MONROE COUNTY SHERIFF’S OFFICE
J.C. BITTICK, SHERIFF
May 2, 2014
A new scam is making its way through Georgia and Sheriff John Cary Bittick is warning all citizens not to fall victim to this most recent scam.
As with most scams, the latest involves the victim turning money over to a stranger. But since most victims have learned the hard way that money shouldn’t be wired or transferred to an unknown bank account or banking institution, scammers have found a new way to take victims’ money.
In this latest scam, victims are receiving phone calls from a scammer who claims to work at a law enforcement agency. The scammer usually, but not always, identifies him/herself as having the rank of Lieutenant and tells the victim that he/she has missed jury duty. The scammer goes on to say that there is a warrant out for the victim’s arrest but the victim can avoid arrest by paying a fine. The scammers instruct the victims to go to a business that sells Green Dot MoneyPak cards (usually Wal-Mart), and load the cards with the fine money which is usually between $1,500.00 and $2,500.00.
Green Dot MoneyPak cards are reloadable debit cards, available nation-wide, and consumers can use them to pay bills and make purchases at most businesses and retail stores. People who don't have, or want, bank accounts tend to use them as alternatives to traditional bank accounts. Since the money is “on” the Green Dot MoneyPak card and not in a bank or savings account and is not a credit card, anyone you share your card number with has instant access to your cash and can siphon the card dry. Once the money is used, it cannot be retrieved. NOTE: The Green Dot cards aren't the problem – they work like any prepaid debit card or gift card, so remember if you use them or any prepaid card, never share your number with a stranger.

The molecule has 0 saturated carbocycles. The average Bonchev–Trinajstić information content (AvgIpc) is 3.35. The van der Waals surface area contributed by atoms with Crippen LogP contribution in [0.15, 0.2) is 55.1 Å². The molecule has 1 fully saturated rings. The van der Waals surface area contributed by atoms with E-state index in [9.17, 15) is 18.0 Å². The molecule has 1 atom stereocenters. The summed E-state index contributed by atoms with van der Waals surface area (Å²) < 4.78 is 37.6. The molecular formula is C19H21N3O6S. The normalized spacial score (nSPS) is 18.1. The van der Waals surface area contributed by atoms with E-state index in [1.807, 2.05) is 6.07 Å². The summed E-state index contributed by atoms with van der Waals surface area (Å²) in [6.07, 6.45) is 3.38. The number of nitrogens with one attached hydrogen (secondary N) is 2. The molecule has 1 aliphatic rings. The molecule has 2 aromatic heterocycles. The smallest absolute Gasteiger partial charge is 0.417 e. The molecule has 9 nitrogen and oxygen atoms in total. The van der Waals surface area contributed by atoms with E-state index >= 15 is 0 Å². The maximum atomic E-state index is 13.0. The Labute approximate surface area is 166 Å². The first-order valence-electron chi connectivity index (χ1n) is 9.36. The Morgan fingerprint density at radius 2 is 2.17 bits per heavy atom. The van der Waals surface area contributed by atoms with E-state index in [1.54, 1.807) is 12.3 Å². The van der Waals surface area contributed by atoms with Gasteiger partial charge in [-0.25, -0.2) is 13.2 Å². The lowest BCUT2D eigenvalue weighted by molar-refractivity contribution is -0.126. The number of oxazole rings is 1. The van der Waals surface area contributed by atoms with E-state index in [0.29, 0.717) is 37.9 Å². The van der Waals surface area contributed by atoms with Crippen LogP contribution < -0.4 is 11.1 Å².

Sheriff Bittick urges all citizens to take proper precautions to prevent being scammed. If you receive a call from someone who says they represent a local law enforcement office or department and they ask you to provide them with money, be suspicious. Contact your local law enforcement agency and report the scam. Citizens should always use caution whenever they are contacted by someone they do not know who asks for or requires money or who asks for personal information like social security numbers or bank or credit card numbers.
“It’s better to be safe than sorry,” said Sheriff Bittick, “Because once the money is gone, it is nearly impossible to get back. Scammers will always find new ways to take someone else’s hard earned money so I urge everyone to be aware and be cautious and to report anything they feel is suspicious.” Information regarding scams can be reported to the Monroe County Sheriff’s Office at 478-994-7043.
Monroe County Sheriff's Office